Artemisia & Xerxes 300 Spartans 1962.jpg

Apparently old shower curtains are the latest thing in women’s fashion at Thermopylae

One thing The 300 Spartans shares with 300 is a general disinterest in recreating actual hoplite warfare. Both the Spartans and the Persians are dressed more accurately in The 300 Spartans (for example, the Persian Immortals are correctly shown carrying wicker shields), but when it comes to combat the film either doesn’t know how to depict a hoplite phalanx in action or it simply doesn’t care. The Spartans just stand in long lines, single file, with the next line standing 30-40 feet behind them doing nothing. Instead of showing how the Spartans successfully employed the hoplite system to maximum effect for the terrain available (and chose Thermopylae because it would maximize the power of the phalanx by negating the Persian advantage of numbers), the Spartans in this film are just better fighters.

They repeatedly repulse waves of Persians who employ ludicrous tactics. In the first attack, Xerxes orders his cavalry to advance behind the concealment of his infantry. The plan is that at the last minute the cavalry will ride through the infantry, catch the Spartans by surprise and capture them all so Xerxes can publicly execute them. None of that makes much sense, and it doesn’t fool the Spartans at all. When the cavalry charges, the Spartans just fall down and let the cavalry ride over them, and then stand up and turn around to trap them between two groups of Spartans. The fact that the front row of Spartans are now standing with their backs to the Persian infantry is just ignored. Here, see for yourself:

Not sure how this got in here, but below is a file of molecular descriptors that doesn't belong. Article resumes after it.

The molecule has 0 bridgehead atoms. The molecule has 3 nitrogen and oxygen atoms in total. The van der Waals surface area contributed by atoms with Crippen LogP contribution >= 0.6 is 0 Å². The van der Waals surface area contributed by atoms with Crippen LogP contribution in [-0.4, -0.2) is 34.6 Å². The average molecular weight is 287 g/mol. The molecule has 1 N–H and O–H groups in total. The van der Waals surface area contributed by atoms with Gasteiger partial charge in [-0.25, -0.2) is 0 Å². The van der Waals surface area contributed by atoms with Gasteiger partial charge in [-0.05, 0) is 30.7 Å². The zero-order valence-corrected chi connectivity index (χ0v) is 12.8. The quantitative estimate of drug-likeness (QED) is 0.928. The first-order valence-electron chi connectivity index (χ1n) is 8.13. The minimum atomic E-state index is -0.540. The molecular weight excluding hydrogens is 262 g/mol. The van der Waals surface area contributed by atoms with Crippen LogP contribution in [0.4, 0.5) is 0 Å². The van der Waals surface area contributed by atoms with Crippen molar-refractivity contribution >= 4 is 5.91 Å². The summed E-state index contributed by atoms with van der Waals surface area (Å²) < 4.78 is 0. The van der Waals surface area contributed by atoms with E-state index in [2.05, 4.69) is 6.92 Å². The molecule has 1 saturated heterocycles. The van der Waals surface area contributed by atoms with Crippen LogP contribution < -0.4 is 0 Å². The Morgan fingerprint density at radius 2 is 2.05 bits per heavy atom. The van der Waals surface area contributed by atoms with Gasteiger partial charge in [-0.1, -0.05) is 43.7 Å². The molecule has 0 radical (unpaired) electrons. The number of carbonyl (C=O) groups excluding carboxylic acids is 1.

Then Xerxes sends in chariots, which the Spartans defeat with arrows and javelins. When the Spartans use their spears, it’s mostly to throw them, and they prefer to fight with what look to be Roman short swords instead. Then the Immortals get sent in and the Spartans trick them into advancing past a flammable pile of hay which they then light on fire, trapping the Immortals. The film exhibits absolutely no idea about how phalanxes actually worked.

But there is one nice detail I have to commend, because I complain about it in other war scenes. When the Spartans are finally outflanked and surrounded at the end of the film, refusing to surrender Leonidas’ body, Xerxes does the smart thing. He doesn’t send in his infantry to fight them. He lets his archers pick them all off, because a unit of infantry in stationary formation is vulnerable to missile fire. It’s refreshing to see a movie that actually understands this.

The 300 Spartans has not aged particularly well. The acting is the usual turgid 50s style, the female characters are good for nothing except being love objects, the soundtrack is obnoxious, and the stunt-work is thoroughly unconvincing. But in terms of its ability to recount what actually happened, it’s hands down better than 300.

Want to Know More?

The 300 Spartans is available at Amazon.

Our best source for the Persian Wars is Herodotus’ The Histories, Revised (Penguin Classics).There’s also a version, Herodotus: The Persian War (Translations from Greek and Roman Authors), that’s only the sections about the Persian Wars with scholarly explanations added.

Philip Souza’s book on the The Greek and Persian Wars 499-386 BCis a good introduction to the subject.